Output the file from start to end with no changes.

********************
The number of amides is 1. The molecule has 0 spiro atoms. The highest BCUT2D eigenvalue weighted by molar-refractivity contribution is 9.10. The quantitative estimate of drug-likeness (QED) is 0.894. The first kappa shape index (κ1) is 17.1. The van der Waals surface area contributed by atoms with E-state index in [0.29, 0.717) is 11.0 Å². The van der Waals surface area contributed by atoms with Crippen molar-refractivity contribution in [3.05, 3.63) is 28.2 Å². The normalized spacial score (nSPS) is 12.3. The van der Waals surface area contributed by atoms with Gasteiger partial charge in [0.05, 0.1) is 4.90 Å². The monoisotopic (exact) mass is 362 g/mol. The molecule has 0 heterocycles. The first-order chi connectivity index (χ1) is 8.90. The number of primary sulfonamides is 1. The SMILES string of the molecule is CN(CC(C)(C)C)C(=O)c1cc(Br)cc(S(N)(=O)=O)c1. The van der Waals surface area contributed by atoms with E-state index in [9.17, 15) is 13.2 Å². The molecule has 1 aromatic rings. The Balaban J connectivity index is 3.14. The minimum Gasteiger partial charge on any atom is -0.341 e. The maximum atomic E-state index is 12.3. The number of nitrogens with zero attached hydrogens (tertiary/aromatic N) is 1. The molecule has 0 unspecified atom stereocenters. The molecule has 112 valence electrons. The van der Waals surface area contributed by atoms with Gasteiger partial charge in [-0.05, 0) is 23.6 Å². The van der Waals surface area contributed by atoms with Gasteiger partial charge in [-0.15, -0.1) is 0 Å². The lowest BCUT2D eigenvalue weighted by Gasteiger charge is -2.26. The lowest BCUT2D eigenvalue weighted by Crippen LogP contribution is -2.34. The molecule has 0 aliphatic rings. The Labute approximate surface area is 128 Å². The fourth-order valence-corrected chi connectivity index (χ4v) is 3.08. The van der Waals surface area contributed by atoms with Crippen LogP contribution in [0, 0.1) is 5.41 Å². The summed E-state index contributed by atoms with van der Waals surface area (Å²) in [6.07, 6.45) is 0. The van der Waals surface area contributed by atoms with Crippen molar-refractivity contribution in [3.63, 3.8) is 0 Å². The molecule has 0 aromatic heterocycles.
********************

The number of amides is 1. The molecule has 0 spiro atoms. The highest BCUT2D eigenvalue weighted by molar-refractivity contribution is 9.10. The quantitative estimate of drug-likeness (QED) is 0.894. The first kappa shape index (κ1) is 17.1. The van der Waals surface area contributed by atoms with E-state index in [0.29, 0.717) is 11.0 Å². The van der Waals surface area contributed by atoms with Crippen molar-refractivity contribution in [3.05, 3.63) is 28.2 Å². The normalized spacial score (nSPS) is 12.3. The van der Waals surface area contributed by atoms with Gasteiger partial charge in [0.05, 0.1) is 4.90 Å². The monoisotopic (exact) mass is 362 g/mol. The molecule has 0 heterocycles. The first-order chi connectivity index (χ1) is 8.90. The number of primary sulfonamides is 1. The SMILES string of the molecule is CN(CC(C)(C)C)C(=O)c1cc(Br)cc(S(N)(=O)=O)c1. The van der Waals surface area contributed by atoms with E-state index in [9.17, 15) is 13.2 Å². The molecule has 1 aromatic rings. The Balaban J connectivity index is 3.14. The minimum Gasteiger partial charge on any atom is -0.341 e. The maximum atomic E-state index is 12.3. The number of nitrogens with zero attached hydrogens (tertiary/aromatic N) is 1. The molecule has 0 unspecified atom stereocenters. The molecule has 112 valence electrons. The van der Waals surface area contributed by atoms with Gasteiger partial charge in [-0.05, 0) is 23.6 Å². The van der Waals surface area contributed by atoms with Gasteiger partial charge in [-0.15, -0.1) is 0 Å². The lowest BCUT2D eigenvalue weighted by Gasteiger charge is -2.26. The lowest BCUT2D eigenvalue weighted by Crippen LogP contribution is -2.34. The molecule has 0 aliphatic rings. The Labute approximate surface area is 128 Å². The fourth-order valence-corrected chi connectivity index (χ4v) is 3.08. The van der Waals surface area contributed by atoms with Crippen LogP contribution in [0, 0.1) is 5.41 Å². The summed E-state index contributed by atoms with van der Waals surface area (Å²) in [6.07, 6.45) is 0. The van der Waals surface area contributed by atoms with Crippen molar-refractivity contribution in [3.63, 3.8) is 0 Å². The molecule has 0 aromatic heterocycles.